Improved marine management is something to which most coastal nations aspire, and many have made commitments to EBM. When attempts to practice EBM are unsuccessful, the assumption is often that the "capacity" to practice it is lacking. Quick translation: there is not enough money available.

But capacity to do EBM is not automatically achieved with infusions of funding: throwing more money in the management pot does not guarantee that EBM goals will be met. In this context, what kinds of capacity are most important for EBM? And how can capacity be built so that management goes beyond the sectoral, to true ecosystem-based management?

What is "capacity building"?

The term "capacity building" generally refers to efforts to nurture and apply the capabilities of people and institutions at all levels. In the specific context of capacity for marine EBM, it means having the necessary human, financial, and informational resources to do management at ecosystem scales. This involves all aspects of planning and management: stakeholder involvement, monitoring, enforcement, evaluation, and more, including adaptive adjustments over time.

The ability to manage also requires an enabling context. That is, there must be good governance at all levels, and adequate time to plan and manage effectively. Agencies can be said to have true capacity for EBM when they (a) recognize the importance of EBM and (b) utilize the management tools that are most appropriate for their environmental, socio-economic, and political situations. Several commonly used capacity-building tools are listed in the box at the end of this article.

A new (U.S.) National Research Council report, "Increasing Capacity for Stewardship of Oceans and Coasts: A Priority for the 21st Century", recommends ways to strengthen marine protection and management capacity. It was authored by an international committee of experts and is available online at (Although the report costs US $35.10 in hardcopy, the website allows readers to view it online for free, page-by-page.)

The NRC report walks readers through all processes of capacity building – conducting periodic assessments, planning for long-term funding, developing leadership and political will, and more – and offers a series of recommendations for ensuring that EBM is adaptable and sustainable. Much of this MEAM article on capacity building reflects lessons from the NRC report, supported by additional examples.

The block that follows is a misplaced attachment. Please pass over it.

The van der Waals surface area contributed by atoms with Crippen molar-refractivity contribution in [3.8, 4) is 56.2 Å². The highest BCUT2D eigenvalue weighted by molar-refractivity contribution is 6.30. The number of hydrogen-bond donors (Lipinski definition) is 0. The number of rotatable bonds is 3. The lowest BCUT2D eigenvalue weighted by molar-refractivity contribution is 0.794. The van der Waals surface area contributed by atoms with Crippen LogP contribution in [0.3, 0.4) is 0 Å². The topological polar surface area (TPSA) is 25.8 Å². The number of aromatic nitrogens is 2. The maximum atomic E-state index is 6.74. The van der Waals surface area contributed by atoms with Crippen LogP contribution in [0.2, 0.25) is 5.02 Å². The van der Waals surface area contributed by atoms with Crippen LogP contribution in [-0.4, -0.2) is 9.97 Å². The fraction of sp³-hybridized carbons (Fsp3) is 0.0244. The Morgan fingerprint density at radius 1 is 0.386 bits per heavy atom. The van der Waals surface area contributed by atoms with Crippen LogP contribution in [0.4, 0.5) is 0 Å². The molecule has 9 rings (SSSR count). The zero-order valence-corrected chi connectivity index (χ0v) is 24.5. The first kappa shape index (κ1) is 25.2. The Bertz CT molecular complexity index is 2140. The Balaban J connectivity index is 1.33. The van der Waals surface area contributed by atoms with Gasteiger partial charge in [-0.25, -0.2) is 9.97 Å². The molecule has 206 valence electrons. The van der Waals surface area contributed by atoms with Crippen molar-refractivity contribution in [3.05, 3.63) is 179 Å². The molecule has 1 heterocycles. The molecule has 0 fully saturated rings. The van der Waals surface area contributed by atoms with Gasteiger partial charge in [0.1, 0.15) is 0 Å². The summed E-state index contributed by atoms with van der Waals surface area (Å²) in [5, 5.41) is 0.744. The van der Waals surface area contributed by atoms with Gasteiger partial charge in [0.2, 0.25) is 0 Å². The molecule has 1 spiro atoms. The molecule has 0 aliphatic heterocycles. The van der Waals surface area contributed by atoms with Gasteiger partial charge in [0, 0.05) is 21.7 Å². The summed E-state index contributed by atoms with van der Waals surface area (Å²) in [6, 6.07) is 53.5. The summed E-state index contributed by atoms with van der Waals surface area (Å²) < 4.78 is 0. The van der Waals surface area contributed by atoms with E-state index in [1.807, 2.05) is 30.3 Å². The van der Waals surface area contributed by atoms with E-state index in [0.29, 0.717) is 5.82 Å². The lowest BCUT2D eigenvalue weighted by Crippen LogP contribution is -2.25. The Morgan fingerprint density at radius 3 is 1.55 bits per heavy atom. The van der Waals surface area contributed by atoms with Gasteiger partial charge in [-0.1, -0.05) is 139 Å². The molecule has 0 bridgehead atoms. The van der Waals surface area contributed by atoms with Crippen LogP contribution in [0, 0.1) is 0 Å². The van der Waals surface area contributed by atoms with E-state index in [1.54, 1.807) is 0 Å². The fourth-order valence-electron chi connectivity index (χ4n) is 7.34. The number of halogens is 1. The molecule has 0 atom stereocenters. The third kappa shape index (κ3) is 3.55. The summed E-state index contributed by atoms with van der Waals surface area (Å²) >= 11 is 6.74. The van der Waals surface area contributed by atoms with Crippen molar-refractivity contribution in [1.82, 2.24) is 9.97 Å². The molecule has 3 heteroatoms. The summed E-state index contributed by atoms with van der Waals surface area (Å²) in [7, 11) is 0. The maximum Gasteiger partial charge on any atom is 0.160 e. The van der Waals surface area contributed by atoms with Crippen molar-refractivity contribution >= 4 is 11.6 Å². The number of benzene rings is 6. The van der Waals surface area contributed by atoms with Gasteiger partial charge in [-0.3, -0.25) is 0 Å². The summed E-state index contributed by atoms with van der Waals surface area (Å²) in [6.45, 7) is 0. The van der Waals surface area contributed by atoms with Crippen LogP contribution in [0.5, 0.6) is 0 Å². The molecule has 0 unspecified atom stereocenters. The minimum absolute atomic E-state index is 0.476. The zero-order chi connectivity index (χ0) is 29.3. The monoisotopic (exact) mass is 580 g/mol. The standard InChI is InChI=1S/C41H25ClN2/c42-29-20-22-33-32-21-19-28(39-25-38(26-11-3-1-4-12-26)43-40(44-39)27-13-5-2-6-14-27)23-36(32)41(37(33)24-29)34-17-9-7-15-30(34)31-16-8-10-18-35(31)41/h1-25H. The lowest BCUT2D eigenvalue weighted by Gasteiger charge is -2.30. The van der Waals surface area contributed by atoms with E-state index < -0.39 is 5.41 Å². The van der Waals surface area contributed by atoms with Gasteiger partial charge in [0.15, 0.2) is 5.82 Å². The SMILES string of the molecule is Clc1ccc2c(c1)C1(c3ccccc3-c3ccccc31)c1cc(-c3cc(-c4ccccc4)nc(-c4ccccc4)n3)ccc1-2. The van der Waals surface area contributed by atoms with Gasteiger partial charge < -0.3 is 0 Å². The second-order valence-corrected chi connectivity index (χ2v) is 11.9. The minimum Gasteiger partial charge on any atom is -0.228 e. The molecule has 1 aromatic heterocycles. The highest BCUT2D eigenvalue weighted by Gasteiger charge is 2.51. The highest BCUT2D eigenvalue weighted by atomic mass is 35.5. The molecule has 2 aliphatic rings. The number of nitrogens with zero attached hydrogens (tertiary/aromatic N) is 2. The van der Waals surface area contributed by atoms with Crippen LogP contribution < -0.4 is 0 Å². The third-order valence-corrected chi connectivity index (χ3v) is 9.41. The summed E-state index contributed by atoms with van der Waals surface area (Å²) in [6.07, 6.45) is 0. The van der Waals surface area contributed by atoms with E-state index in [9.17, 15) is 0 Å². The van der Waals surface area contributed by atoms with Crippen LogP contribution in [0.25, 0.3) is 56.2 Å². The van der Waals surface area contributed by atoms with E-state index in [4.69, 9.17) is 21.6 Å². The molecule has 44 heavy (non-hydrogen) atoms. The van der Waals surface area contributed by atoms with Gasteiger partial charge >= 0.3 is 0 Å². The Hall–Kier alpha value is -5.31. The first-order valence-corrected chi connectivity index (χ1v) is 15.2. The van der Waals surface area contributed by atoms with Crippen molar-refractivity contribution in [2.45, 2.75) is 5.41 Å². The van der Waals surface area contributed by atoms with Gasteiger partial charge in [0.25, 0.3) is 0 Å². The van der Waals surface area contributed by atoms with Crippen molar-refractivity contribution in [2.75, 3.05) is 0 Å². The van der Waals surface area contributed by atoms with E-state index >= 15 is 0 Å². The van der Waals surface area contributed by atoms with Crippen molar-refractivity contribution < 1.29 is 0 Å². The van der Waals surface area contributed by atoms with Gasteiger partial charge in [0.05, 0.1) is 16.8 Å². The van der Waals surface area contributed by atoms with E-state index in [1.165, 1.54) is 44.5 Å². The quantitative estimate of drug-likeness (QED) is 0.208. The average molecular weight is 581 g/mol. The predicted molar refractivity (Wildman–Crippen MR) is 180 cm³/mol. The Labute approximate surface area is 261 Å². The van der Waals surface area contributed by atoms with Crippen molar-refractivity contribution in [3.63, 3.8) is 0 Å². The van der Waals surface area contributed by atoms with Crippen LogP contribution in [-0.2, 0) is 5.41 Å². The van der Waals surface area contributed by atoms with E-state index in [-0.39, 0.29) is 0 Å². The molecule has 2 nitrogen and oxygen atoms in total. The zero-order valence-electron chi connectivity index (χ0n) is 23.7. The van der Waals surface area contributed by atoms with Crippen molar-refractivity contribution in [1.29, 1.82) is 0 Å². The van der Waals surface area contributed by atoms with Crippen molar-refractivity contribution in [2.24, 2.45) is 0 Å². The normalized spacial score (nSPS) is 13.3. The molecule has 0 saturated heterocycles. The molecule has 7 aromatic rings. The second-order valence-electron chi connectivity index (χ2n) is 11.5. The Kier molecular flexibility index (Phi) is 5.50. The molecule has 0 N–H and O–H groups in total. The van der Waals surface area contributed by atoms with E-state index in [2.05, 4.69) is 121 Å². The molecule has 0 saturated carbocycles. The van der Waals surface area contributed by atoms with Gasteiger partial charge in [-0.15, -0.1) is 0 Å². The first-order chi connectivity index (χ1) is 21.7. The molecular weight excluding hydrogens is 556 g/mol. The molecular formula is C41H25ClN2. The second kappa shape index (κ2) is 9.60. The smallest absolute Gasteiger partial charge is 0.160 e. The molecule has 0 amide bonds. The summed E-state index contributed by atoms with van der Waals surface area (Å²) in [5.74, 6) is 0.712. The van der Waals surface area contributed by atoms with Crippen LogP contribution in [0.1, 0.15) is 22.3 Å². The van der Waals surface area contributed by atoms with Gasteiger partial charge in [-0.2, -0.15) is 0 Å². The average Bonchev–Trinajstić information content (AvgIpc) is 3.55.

Common barriers

Common barriers exist to building adequate capacity. Institutions can be myopic and focused on protecting their turf, and sometimes do not work in harmony with other institutions. This fragmentation of management can lead to significant gaps in management coverage, and sometimes redundancy. It can also cause a lack of regionally agreed-upon priorities for steering capacity-building funds to effective EBM.

Overcoming these common systemic problems is essential for the range of institutions responsible for supporting EBM. These include not only conventional resource-management institutions (such as coastal management agencies or international scientific monitoring programs) but also institutions at the local level. Each of them needs to articulate capacity-building goals and plans for achieving them, including honest appraisals of institutional strengths and weaknesses. Institutions also need to develop ways to retain the capacity they have acquired, and create incentives for continued learning.

The need to build and retain EBM capacity is shared by developed and developing nations. A recent survey by the Coastal Services Center of the (U.S.) National Oceanic and Atmospheric Administration polled more than 250 coastal managers in the U.S. on their knowledge and application of EBM. Among the findings:

  • 44% of coastal managers said they had less than "a working knowledge" of EBM;
  • 88% said their organizations needed professional development training in EBM;
  • 60% said a lack of resources affected their organizations' implementation of EBM.

The Coastal Services Center is now using the survey to guide its development of an EBM training course. (For full results of the survey, which covered a wide range of EBM questions, downloadSummary Report for the Coastal Ecosystem-Based Management Course Needs Assessment at

Making strategic investments

Given limited resources available to create adequate capacity for EBM – as well as increasing pressures on marine environments – investments in building capacity need to be strategic. This means relying on the best science: both on the nature of threats to marine resources, and on the socio-economic impacts of potential solutions.